Unexpected Treasures

By Michael

I am relatively new to the PEACE Program; I started volunteering at the beginning of the summer, 2012. I have not regretted a moment I have spent at #20 Devlin Place with all my kids, nor would I trade any one of them for anything else in the world. I was originally a little apprehensive about volunteering. The circumstances are not always the best at the PEACE Program. We have a modest sized space and a scarce amount of supplies, but the number of kids that come through our doors is anything but modest or scarce. Most of these kids arrive at the PEACE Program dirty, smelly, and very energetic. Most of them have homework but do not want to do it and the others just want to run around and scream. This does not sound like the most fun time in the world, but it is a blessing beyond words.

PEACE Christmas

By nature, I am a very passionate individual. If I involve myself in something, I will give everything I have for it to make sure that it succeeds and thrives. I was nervous that If I gave myself to these kids, I would receive nothing in return. I was very surprised when I came in and gave my heart to a group of children and it did not get trampled on, but met with a similar reaction. I found that every time I gave my heart to a little boy, he would give his to me. Every little girl that I poured into would turn around and pour right back into me. I realized very quickly that regardless of what I had previously thought of myself and in spite of what anyone had said about me, when I gave my heart to a kid and they gave me theirs, I was getting the better end of the deal.

This was made very evident to me on a cold winter day not too long ago. It was nearly Christmas time and Santa Clause had come to the PEACE Program. The kids were all excited and showing it by acting just about as crazy as possible. I was doing my best to make sure everyone calmed down and listened to our special visitor. Somehow in the hustle and bustle, my shoes came untied. I hadn’t noticed until I felt a little hand on my feet. I looked down and saw that one of the little girls had gotten out of her seat, stealthily crawled over to me, and began tying my shoes. I looked down at her and watched as she tied both of my shoes without saying a word. When she was finished, she silently crawled back to her seat. That moment changed my life.

Many times, while at the PEACE Program, I am reminded of the story in the Bible where Jesus picked up the towel and the basin and washed the disciples’ feet. In many ways I feel like that is what we do for these kids, we wash their feet. When that little girl tied my shoes without calling attention to herself, without accepting praise for what she had done, without even asking if I needed it done, she washed my feet. She may not be able to help me with my homework, feed me, or provide shelter and security for me (all things we strive to do at PEACE), but she did for me all that she could do.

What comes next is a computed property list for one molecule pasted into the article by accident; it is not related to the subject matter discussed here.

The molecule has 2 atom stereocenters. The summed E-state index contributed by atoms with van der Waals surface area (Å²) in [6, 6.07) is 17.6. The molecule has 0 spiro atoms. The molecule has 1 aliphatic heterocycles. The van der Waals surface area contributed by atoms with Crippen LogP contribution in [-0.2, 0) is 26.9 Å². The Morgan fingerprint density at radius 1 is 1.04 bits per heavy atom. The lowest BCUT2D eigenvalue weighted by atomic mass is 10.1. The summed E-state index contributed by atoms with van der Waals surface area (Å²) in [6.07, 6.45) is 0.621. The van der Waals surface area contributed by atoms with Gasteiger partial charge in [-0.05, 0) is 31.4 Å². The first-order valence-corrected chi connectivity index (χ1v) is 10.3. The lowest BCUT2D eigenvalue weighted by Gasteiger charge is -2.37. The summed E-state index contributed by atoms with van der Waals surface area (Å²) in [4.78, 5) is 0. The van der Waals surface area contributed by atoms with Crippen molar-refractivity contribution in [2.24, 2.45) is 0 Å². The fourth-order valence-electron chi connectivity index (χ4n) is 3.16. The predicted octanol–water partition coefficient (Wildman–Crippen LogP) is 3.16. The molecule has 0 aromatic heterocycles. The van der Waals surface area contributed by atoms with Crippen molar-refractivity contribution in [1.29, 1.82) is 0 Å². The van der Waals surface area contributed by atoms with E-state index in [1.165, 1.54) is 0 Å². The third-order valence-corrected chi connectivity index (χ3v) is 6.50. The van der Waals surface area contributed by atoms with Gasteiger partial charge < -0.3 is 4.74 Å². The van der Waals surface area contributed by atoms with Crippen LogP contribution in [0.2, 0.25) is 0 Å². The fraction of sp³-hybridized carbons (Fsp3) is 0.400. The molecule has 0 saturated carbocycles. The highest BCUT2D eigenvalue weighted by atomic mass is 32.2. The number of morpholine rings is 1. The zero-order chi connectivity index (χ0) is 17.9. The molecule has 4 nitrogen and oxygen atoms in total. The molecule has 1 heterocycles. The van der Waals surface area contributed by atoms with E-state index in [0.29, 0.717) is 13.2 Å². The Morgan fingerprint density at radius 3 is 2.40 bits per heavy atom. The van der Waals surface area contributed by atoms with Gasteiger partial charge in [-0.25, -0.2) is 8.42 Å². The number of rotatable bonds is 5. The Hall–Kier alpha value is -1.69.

Not long after I started volunteering at PEACE, my role became very clear. I am the enforcer, the bringer of discipline. I am not violent or harsh, but I do enforce the rules. I was feeling somewhat discouraged one day because for the last week or two I was having to be very strict with a couple of the kids because they had been very unruly. I did not want to be the “bad guy” and I did not want to discourage any of the children by bombarding them with rules and scoldings.

So I was sitting there, helping one kid who had been the main recipient of my scoldings, when another kid startHomework timeed flinging himself around the room, hitting other children and disrupting those that were working on homework. I went over to him and started to correct him, but he continued to get more unruly. I responded with increased firmness. He became very upset and started to insult me, saying I was mean and bossy and stupid. Before I could react, the kid who I had been helping and reprimanding earlier yelled at him saying, “Hey! Don’t say that! Michael is not mean, bossy, or stupid. He is my friend! Leave him alone!” The other kid was flabbergasted and immediately stopped what he had been doing, turned around, and went back to where he was supposed to be. I was amazed. I realized in that moment that this child had not just heard me correcting him, but he heard my heart. When he stood up in my defense, I received his heart.

I went to the PEACE Program expecting to give to a group of children who were needy. It turns out that I am the needy one. I gave my heart to dirty, smelly, energetic kids, and in return I received beautiful, priceless gems. I do not regret any moment spent with my kids, my treasures. That is what they are, treasures. Now I am theirs, and they are mine. Thank You, Jesus, for everyone of the treasures that comes into #20. Thank You that You have given me to them and them to me. You are a truly great God.

2 Comments

  1. Melanie Celian |

    In spite of my very busy life I feel like I am not giving enough to those who need it. I would love to give what I can but not only materials I would love to give the love and attention to the children who have lost faith that there is love for them out there.

  2. Michael,
    You are blessed to have such friends in your life!
    I dropped what I was doing when I heard this and thought on the goodness of God for the rest of the evening.

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